Colonial Williamsburg is a must-visit for anyone who loves some U.S. history, and it’s even more magical when the weather cools down, and Christmas is on the horizon. Busch Gardens alone is worth a trip to this Virginian destination. Its eight European villages are all decked out for the holidays, and it’s one of the biggest light exhibitions in the country, with over ten million lights. If you have a car, you can also drive around nearby neighborhoods to see how seriously they all take their decorations.
11. Frankenmuth, MI
Frankenmuth is another town in the U.S. inspired by Bavaria – mostly because it was largely settled by German immigrants from Roßtal. The town knows how to get in the festive spirit especially because it’s home to the world’s largest Christmas store – Bronner’s Christmas Wonderland. Designed to look like a chalet, the store is over seven acres with thousands of figurines, ornaments, lights, and more. If you have someone who loves Christmas decor, be prepared to spend hours making your way through the many, many options.
Back in town, check out its Christkindlmarkt and stroll around Main Street to see it all decorated for the holidays. Don’t miss the Musical Tree Show, where a 40ft Christmas tree puts on a 7-minute musical show Sunday through Thursday. You can also play judge and vote for which houses have the best decorations as part of the Jaycees Joyful Jubilation competition.
12. Durango, CO
Looking to mix a little skiing into your celebrations? Head right over to one of Colorado’s Christmas towns – Durango. Pick from any of the ski resorts near town to get out on the slopes before returning downtown to cozy up by the fire. Other fun outdoor activities include snowmobiling, dog sledding, skijoring (where a horse pulls you along on skis), sleigh rides, and fat biking (bikes with huge tires so you can bike on the snow).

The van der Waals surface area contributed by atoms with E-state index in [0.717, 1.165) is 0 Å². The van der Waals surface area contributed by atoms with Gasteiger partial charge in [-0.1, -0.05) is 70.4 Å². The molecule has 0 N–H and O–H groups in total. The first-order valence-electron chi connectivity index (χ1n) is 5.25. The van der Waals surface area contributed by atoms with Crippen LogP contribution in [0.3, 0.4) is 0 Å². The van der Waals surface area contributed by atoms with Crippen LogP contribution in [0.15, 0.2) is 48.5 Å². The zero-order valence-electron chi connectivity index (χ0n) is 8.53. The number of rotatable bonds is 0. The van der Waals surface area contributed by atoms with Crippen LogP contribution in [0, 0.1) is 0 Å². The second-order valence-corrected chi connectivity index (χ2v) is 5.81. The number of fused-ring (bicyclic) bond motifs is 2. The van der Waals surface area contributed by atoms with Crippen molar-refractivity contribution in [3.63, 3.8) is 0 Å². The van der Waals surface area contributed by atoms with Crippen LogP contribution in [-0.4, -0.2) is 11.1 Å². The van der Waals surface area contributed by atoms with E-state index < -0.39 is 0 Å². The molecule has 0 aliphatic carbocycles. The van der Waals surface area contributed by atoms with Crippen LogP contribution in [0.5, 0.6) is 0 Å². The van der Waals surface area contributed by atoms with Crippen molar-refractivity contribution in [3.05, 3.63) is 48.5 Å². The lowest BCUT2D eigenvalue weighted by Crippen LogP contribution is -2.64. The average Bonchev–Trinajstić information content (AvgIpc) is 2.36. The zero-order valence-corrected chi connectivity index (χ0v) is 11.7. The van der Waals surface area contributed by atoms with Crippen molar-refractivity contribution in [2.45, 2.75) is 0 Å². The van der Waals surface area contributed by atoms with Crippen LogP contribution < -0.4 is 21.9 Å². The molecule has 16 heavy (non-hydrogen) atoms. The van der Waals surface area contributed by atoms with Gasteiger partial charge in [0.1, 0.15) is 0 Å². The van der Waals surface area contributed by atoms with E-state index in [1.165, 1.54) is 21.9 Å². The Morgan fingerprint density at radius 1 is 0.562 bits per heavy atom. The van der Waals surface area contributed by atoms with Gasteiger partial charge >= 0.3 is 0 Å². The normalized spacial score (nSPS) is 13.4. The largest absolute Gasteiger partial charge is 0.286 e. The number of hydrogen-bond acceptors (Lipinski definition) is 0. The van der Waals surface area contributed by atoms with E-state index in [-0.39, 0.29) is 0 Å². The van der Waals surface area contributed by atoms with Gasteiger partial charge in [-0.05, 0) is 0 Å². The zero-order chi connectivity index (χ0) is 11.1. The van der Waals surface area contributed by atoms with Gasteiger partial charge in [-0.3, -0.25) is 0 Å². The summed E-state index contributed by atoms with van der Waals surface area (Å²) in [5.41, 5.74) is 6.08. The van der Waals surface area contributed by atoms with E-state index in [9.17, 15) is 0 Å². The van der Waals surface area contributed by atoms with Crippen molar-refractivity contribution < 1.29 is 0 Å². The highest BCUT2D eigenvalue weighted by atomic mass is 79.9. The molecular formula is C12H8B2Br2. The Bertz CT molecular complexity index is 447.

The most magical thing to do in Durango for the holidays, though, is to ride the Polar Express! The experience runs from mid-November through the new year and aims to recreate the movie and book’s magic in real life. Wear your warmest pajamas as chefs serve up some hot chocolates and sweets aboard this vintage steam train on its way to pick up Santa Clause from the North Pole.
13. Big Sky, MT
Want your Christmas town with a side of skiing? My vote is to go right over to Big Sky. It’s both a ski resort and a town, so get the best of both worlds. Walk around downtown to enjoy the lights and keep an eye on the fun events the town throughs through December like Warren Miller Performing Arts Center’s “White Christmas” musical or their annual Christmas stroll.
My favorite, though? A sleigh ride around the mountain followed by a cozy dinner at Lone Mountain Resort!
For more on what to do, check out our “Big Sky, Montana” episode.
14. Corning, NY
As one of the main towns of the Finger Lakes region, Corning puts on what’s known as their Crystal City Christmas come the month of December. Kicking off with the Parade of Lights, Gaffer District looks like it belongs in a Hallmark movie. There’s so much to do from holiday carriage rides to visiting Santa in his crystal house and so much more.
While you’re here don’t miss out on driving over to some other towns around the region. Hammondsport has its own Christmas celebrations with an annual cookie walk and holiday market at Point of the Bluff, and if you don’t mind the 90 minute drive over to Seneca Falls, you can visit the real life inspiration for It’s a Wonderful Life’s Bedford Falls.
For more on what to do, check out our “Corning & the Southern Finger Lakes” episode.
And there you have it – some of the most magical Christmas towns in America that you can visit in real life!